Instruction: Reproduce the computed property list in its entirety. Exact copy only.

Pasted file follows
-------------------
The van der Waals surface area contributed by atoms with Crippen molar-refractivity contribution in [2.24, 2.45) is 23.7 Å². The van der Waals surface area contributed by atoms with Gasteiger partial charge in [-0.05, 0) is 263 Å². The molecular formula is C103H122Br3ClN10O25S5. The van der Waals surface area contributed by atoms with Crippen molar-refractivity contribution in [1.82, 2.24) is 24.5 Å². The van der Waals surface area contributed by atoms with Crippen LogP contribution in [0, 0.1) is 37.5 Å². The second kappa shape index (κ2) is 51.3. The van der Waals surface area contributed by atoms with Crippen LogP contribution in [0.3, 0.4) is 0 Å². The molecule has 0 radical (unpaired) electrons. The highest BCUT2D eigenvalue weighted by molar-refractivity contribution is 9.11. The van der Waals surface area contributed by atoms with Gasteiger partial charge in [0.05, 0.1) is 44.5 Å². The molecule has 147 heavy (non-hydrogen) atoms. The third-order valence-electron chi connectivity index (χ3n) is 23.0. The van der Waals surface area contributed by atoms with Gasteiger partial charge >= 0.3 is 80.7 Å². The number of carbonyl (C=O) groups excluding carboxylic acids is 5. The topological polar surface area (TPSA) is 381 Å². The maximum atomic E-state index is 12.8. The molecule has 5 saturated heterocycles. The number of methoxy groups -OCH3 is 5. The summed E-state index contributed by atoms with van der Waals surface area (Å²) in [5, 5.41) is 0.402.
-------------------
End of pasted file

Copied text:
The van der Waals surface area contributed by atoms with Crippen molar-refractivity contribution in [2.24, 2.45) is 23.7 Å². The van der Waals surface area contributed by atoms with Gasteiger partial charge in [-0.05, 0) is 263 Å². The molecular formula is C103H122Br3ClN10O25S5. The van der Waals surface area contributed by atoms with Crippen molar-refractivity contribution in [1.82, 2.24) is 24.5 Å². The van der Waals surface area contributed by atoms with Crippen LogP contribution in [0, 0.1) is 37.5 Å². The second kappa shape index (κ2) is 51.3. The van der Waals surface area contributed by atoms with Crippen LogP contribution in [0.3, 0.4) is 0 Å². The molecule has 0 radical (unpaired) electrons. The highest BCUT2D eigenvalue weighted by molar-refractivity contribution is 9.11. The van der Waals surface area contributed by atoms with Gasteiger partial charge in [0.05, 0.1) is 44.5 Å². The molecule has 147 heavy (non-hydrogen) atoms. The third-order valence-electron chi connectivity index (χ3n) is 23.0. The van der Waals surface area contributed by atoms with Gasteiger partial charge >= 0.3 is 80.7 Å². The number of carbonyl (C=O) groups excluding carboxylic acids is 5. The topological polar surface area (TPSA) is 381 Å². The maximum atomic E-state index is 12.8. The molecule has 5 saturated heterocycles. The number of methoxy groups -OCH3 is 5. The summed E-state index contributed by atoms with van der Waals surface area (Å²) in [5, 5.41) is 0.402.